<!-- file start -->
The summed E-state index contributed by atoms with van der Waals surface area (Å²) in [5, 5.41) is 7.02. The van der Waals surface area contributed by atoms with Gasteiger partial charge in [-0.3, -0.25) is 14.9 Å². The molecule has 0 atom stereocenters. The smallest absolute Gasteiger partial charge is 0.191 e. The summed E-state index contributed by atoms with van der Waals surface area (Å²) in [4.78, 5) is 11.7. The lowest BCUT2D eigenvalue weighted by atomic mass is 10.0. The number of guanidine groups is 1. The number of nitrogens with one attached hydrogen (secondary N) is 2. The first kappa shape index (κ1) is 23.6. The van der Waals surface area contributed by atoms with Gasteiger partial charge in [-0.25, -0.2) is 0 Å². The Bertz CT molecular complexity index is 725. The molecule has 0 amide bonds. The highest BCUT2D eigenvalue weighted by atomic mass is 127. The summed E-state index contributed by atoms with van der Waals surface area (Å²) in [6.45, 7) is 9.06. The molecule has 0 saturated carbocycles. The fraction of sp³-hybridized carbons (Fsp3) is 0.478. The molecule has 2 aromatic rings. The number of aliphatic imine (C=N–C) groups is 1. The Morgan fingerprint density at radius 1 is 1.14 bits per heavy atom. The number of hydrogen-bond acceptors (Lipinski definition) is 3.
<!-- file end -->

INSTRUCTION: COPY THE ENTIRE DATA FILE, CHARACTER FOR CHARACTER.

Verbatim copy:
The summed E-state index contributed by atoms with van der Waals surface area (Å²) in [5, 5.41) is 7.02. The van der Waals surface area contributed by atoms with Gasteiger partial charge in [-0.3, -0.25) is 14.9 Å². The molecule has 0 atom stereocenters. The smallest absolute Gasteiger partial charge is 0.191 e. The summed E-state index contributed by atoms with van der Waals surface area (Å²) in [4.78, 5) is 11.7. The lowest BCUT2D eigenvalue weighted by atomic mass is 10.0. The number of guanidine groups is 1. The number of nitrogens with one attached hydrogen (secondary N) is 2. The first kappa shape index (κ1) is 23.6. The van der Waals surface area contributed by atoms with Gasteiger partial charge in [-0.25, -0.2) is 0 Å². The Bertz CT molecular complexity index is 725. The molecule has 0 amide bonds. The highest BCUT2D eigenvalue weighted by atomic mass is 127. The summed E-state index contributed by atoms with van der Waals surface area (Å²) in [6.45, 7) is 9.06. The molecule has 0 saturated carbocycles. The fraction of sp³-hybridized carbons (Fsp3) is 0.478. The molecule has 2 aromatic rings. The number of aliphatic imine (C=N–C) groups is 1. The Morgan fingerprint density at radius 1 is 1.14 bits per heavy atom. The number of hydrogen-bond acceptors (Lipinski definition) is 3.